A federal air marshal facing removal for disclosing sensitive agency information online challenged the agency’s findings that what he disclosed was factual. He claims he made it all up and therefore cannot be fired for it. (Lacson v. U.S. Department of Homeland Security and Transportation Security Administration (C.A.D.C. No. 11-1447, 7/23/13))
Jose Lacson became a federal air marshal in 2002 and worked at the Miami office for eight years. Apparently not able to help himself, Lacson began posting as “INTHEAIRCOP” in an online forum known as Officer.com. He made no secret of his position as an air marshal and even used an official TSA badge as his avatar. He held forth on being an air marshal, what it’s like, what the TSA hiring practices are, how many marshals had been hired, where marshals were assigned, attrition rates, etc. (Opinion p. 3)
TSA discovered Lacson’s posts some five years after he began making them. When they traced the posts to Lacson, he admitted they were his posts. However, he swore that he had made most of the data up. He claimed he did not even know the real staffing data. The agency compared Lacson’s posts to its actual data and concluded that in fact much of what Lacson had posted was true. As a result Lacson was fired, citing release of “Sensitive Security Information” (SSI), misuse of government computers, and making “inappropriate statements” to the online forum. (p. 4)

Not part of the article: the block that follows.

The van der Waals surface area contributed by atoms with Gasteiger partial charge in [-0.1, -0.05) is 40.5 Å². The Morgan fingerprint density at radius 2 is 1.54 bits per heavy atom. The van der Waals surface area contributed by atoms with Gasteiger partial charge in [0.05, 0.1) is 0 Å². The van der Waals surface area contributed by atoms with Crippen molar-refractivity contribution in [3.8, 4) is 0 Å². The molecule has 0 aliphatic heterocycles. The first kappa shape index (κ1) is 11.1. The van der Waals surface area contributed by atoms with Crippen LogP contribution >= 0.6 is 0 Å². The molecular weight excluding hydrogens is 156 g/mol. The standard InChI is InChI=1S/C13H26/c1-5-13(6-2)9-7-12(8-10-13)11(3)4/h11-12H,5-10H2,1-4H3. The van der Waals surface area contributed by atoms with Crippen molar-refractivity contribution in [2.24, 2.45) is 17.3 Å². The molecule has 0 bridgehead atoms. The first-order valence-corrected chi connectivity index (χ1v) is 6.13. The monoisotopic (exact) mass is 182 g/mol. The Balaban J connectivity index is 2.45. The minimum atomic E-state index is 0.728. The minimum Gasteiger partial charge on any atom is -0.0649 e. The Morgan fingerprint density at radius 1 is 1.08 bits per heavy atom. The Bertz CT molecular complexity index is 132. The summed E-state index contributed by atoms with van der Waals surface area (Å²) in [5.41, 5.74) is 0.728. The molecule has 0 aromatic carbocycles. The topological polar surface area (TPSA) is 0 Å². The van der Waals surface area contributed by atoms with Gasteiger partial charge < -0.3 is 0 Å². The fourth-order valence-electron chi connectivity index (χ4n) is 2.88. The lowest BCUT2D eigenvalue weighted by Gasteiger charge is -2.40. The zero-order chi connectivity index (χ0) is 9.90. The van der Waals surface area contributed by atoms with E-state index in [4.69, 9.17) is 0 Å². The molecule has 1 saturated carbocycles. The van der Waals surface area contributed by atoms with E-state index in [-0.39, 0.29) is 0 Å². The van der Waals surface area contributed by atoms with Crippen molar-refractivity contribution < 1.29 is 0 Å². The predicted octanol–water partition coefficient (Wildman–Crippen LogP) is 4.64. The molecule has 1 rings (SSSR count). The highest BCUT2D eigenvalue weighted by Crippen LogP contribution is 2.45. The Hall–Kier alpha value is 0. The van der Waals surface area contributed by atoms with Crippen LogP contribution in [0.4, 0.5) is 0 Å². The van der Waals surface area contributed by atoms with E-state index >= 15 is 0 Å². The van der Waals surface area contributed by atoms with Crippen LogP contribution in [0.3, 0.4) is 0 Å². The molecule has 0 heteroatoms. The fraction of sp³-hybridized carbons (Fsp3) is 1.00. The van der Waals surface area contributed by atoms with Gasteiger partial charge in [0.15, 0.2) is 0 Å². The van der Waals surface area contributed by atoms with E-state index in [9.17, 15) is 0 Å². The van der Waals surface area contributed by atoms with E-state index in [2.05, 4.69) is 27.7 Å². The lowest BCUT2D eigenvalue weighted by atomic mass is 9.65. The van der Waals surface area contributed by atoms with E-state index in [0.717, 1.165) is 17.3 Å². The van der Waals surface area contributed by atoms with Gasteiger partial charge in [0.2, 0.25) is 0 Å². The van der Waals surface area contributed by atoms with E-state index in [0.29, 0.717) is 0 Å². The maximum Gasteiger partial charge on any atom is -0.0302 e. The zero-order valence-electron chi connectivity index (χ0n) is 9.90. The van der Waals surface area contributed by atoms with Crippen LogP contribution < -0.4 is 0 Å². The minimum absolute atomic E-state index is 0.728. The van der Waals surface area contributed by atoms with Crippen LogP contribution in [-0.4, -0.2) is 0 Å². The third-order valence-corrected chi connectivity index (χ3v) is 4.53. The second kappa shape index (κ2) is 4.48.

Lacson fought the removal in two ways. He went to the Merit Systems Protection Board with an adverse action appeal, and he filed a separate appeal to the agency’s SSI program chief, arguing that he had not in fact released SSI.
The second appeal was decided first. The agency concluded that four of Lacson’s posts violated the agency’s prohibition against releasing SSI. At this point, Lacson had his MSPB appeal dismissed and pursued the SSI determination in federal court.
To make a long story short, the D.C. Circuit concluded it had jurisdiction to entertain Lacson’s appeal. It then concluded that the agency had substantial evidence to find three of Lacson’s four SSI disclosures were in violation of the law and affirmed the agency’s order with respect to those three disclosures. As the court stated, “Unfortunately for Lacson, determining the facts is generally the agency’s responsibility, not ours. And because substantial evidence supports TSA’s determination that three of the four postings at issue were true, we affirm….”
Presumably Lacson will go back to the MSPB where it must now be decided whether the three SSI disclosures affirmed by the court are enough to warrant removal.